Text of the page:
Yet moms rarely hear these issues brought up in presidential campaigns. In fact, in the over a dozen debates for the Republican presidential nomination, moms heard little, if anything, about access to sick days, affordable childcare, family leave, and other high priority topics that parents deal with every day on Main Streets across our nation. This is a huge mistake for any candidate seeking to win the support of moms.
Networked moms are powerful and we're everywhere. My experience as the co-founder and executive director/CEO of MomsRising, a network of more than one million politically active moms, bears that out. Moms are blogging, they're connecting on Facebook and Twitter and they're taking online action to support issues they believe in every day. They're sharing both messages of support for each other, like this 2012 Mother's Day "mom fantasy" video, as well as ways to take action on priority issues. MomsRising has mobilized moms around paid sick days, environmental health issues, access to affordable childcare, fair pay and access to health care. We've done it successfully because moms pack a powerful political punch and our political power is growing. We are most certainly not on the sidelines, we are online and we are active.
Are these new networks changing our political landscape?
Take, for example, the Komen Foundation's announcement that it would stop funding Planned Parenthood to conduct breast cancer screenings. There was such an Internet storm of protest from women and mothers that grew exponentially as friends told friends online, that the Komen Foundation was forced to reverse its decision. Women care about health care and they're prepared to act to defend it.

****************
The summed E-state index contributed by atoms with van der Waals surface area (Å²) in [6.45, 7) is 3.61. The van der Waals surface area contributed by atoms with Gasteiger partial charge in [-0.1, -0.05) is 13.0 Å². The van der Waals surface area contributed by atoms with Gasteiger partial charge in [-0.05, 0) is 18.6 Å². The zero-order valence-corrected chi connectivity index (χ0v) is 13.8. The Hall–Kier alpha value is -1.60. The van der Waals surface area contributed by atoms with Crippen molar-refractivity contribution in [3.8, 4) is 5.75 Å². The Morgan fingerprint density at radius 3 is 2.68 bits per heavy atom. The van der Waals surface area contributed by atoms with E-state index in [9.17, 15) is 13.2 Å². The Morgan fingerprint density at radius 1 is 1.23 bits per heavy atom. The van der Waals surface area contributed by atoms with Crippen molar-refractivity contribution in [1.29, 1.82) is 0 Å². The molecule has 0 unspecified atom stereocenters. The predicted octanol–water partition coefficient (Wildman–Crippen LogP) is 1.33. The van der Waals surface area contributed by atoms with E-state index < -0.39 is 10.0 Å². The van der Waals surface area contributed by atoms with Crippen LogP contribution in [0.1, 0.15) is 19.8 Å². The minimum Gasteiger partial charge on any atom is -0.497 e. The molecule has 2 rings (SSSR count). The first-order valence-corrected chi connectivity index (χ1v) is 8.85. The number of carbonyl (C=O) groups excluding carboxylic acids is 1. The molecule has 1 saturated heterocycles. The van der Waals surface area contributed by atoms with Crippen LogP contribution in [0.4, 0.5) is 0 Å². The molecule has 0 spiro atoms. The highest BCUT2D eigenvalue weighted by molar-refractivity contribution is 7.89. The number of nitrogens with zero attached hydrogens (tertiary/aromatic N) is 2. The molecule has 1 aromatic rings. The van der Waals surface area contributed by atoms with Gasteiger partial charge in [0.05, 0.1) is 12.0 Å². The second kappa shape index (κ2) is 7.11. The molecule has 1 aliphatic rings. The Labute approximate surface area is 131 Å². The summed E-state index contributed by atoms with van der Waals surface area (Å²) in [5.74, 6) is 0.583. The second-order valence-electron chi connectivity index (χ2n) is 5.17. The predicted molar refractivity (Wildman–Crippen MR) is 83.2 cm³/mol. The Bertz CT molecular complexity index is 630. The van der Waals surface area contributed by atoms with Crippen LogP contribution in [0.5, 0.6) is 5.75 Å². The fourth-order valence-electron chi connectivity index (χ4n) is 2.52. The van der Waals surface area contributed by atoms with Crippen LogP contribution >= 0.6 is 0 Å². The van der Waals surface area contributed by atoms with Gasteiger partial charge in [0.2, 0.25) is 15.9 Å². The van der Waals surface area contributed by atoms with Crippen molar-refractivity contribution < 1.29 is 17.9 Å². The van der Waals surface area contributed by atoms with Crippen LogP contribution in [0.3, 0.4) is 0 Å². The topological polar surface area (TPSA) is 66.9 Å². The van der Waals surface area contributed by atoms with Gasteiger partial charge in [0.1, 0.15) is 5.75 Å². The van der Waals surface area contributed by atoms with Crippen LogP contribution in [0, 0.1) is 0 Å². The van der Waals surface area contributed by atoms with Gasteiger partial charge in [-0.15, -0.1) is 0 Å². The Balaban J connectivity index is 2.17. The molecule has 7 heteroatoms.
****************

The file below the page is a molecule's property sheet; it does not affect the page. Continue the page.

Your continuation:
The recent Internet furor over the absence of women's voices at the Congressional hearing on contraceptive coverage is another good example of this power. The photo of an all male-panel on birth control spread like wildfire on Facebook, on Twitter, on blogs and through email, and ignited the outrage of women across our nation in an instant.
Women and mothers are networked and engaged like never before. Candidates who don't listen to women run the risk of losing our votes -- and thus their elections. Right now, because of his vocal support of women's health and economic issues, President Obama's support from women is increasing, especially among women under 50 (those most likely to have younger kids). In contrast, Governor Romney lost 15% of his support in that same age group.
It's time to listen to moms. After all, we all lose out when candidates fail to address issues like sick days, affordable childcare, fair pay, and family leave which are important for moms, for businesses, and for our economy.
Modern moms aren't Soccer Moms standing on the sidelines; we're Networked Moms working on the front lines. This year we're in the game and we're playing to win!